John 1:19-28 – Daily Bible (2 Jul 2014)

JOHN 1:19-28 (NIV – UK)

John the Baptist denies being the Messiah

19 Now this was John’s testimony when the Jewish leaders in Jerusalem sent priests and Levites to ask him who he was. 20 He did not fail to confess, but confessed freely, ‘I am not the Messiah.’

21 They asked him, ‘Then who are you? Are you Elijah?’

He said, ‘I am not.’

‘Are you the Prophet?’

He answered, ‘No.’

22 Finally they said, ‘Who are you? Give us an answer to take back to those who sent us. What do you say about yourself?’

23 John replied in the words of Isaiah the prophet, ‘I am the voice of one calling in the wilderness, “Make straight the way for the Lord.”’ [Isaiah 40:3]

24 Now the Pharisees who had been sent 25 questioned him, ‘Why then do you baptise if you are not the Messiah, nor Elijah, nor the Prophet?’

26 ‘I baptise with water,’ John replied, ‘but among you stands one you do not know. 27 He is the one who comes after me, the straps of whose sandals I am not worthy to untie.’

28 This all happened at Bethany on the other side of the Jordan, where John was baptising.

MAKE STRAIGHT THE WAY FOR THE LORD

John the Baptist is here questioned by the priests and Levites sent by the Jewish leaders in Jerusalem (v. 19). John the Baptist had caused quite a stir with what he was doing down at the River Jordan, calling people to repentance and baptising them in the river. People were flocking to John the Baptist, hence the Jewish leaders being interested in what was going on.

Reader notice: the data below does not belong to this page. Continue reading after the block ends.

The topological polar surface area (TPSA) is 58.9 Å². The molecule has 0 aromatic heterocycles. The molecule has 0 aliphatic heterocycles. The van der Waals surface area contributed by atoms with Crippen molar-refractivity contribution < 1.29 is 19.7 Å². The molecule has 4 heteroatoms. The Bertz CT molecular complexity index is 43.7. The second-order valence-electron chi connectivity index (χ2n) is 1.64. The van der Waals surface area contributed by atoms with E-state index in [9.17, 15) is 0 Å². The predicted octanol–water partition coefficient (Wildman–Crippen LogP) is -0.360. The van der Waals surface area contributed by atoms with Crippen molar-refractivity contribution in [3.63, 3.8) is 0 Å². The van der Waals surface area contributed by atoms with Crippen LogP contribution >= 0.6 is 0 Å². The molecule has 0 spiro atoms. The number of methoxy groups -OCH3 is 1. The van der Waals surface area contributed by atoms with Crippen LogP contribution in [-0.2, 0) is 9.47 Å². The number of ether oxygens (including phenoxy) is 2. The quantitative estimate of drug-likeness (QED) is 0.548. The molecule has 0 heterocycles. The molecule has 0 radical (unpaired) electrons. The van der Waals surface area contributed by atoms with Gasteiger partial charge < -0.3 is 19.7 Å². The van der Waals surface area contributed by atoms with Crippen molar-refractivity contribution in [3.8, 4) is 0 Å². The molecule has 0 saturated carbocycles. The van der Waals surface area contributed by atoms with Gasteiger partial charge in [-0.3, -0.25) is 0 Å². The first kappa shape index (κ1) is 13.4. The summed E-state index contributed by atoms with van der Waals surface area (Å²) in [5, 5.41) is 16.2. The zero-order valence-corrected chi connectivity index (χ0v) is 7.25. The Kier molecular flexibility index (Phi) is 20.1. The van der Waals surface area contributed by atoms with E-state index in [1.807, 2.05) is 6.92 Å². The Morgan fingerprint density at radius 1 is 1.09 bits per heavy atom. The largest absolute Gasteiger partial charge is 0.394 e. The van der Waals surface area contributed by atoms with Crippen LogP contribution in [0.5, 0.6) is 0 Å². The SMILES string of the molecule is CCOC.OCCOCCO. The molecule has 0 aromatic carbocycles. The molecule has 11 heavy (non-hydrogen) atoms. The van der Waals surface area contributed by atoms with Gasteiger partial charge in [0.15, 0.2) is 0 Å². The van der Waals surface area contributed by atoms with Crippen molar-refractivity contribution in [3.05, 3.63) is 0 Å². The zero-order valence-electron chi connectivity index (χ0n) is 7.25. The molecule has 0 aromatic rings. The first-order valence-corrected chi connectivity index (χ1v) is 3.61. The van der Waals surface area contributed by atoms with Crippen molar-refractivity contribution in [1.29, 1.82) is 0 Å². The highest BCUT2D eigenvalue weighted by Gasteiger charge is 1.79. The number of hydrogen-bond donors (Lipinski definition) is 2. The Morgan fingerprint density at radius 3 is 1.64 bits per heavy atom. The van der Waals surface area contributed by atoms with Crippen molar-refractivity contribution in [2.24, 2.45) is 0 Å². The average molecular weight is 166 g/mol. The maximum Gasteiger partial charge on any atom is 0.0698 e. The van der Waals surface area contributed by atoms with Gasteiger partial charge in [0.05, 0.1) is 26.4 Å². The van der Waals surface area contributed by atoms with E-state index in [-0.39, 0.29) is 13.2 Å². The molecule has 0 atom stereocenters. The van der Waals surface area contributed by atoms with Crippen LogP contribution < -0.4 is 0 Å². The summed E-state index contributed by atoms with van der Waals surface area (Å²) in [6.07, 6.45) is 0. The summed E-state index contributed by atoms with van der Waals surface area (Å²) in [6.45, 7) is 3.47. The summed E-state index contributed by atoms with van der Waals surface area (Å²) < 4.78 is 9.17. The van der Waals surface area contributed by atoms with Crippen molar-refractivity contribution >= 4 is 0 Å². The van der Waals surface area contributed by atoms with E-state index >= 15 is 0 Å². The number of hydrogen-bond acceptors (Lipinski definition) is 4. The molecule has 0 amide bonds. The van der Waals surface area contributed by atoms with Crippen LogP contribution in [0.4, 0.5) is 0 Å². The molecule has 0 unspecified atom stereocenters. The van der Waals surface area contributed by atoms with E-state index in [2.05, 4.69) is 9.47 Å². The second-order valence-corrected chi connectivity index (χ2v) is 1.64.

Jesus SandalsNote this, though: John the Baptist is under no illusion of his own position. He could easily have taken on the mantle of Messiah and no doubt have convinced many people he was the one. But he doesn’t, he denies being the Messiah (v. 19). John the Baptist knows precisely his calling – he is the one who Isaiah had prophesied about – ‘the voice of one calling in the wilderness, “Make straight the way for the Lord”’ (Isaiah 40:3). John the Baptist knows that he isn’t the focus – that he should not be the object of glory, but that one would soon come who deserved that place of honour.

Note also that John the Baptist has a right view of Jesus, ‘the straps of whose sandals I am not worthy to untie’ (v. 26). John the Baptist is under no illusion and has no ideas of grandeur about himself. Although John the Baptist was calling people to repent and be baptised, he knows that he himself also needs to repent and be baptised.

John the Baptist was a true titan – a prophet and an inspiration – yet when placed alongside Jesus he shrinks to insignificance, even by his own reckoning! John the Baptist is eagerly anticipating the revelation of the Messiah and his whole life is orientated around that very thought. He knows that he is broken and he long awaits the saving grace of the Messiah. It forces us to ask the question, ‘how do I measure up when I am placed next to Jesus?’ I suspect, as it is for me, it’s a quick answer – ‘not very well’. If so, then we are in good company, but just like John the Baptist, if we give our lives to the one whose sandals we are not worthy to untie, our unworthiness is irrelevant because he welcomes us into his arms regardless.

Question: Are you challenged or insulted at the thought of not being worthy of something? How does it make you feel to know that, despite our unworthiness, Jesus wants us anyway?

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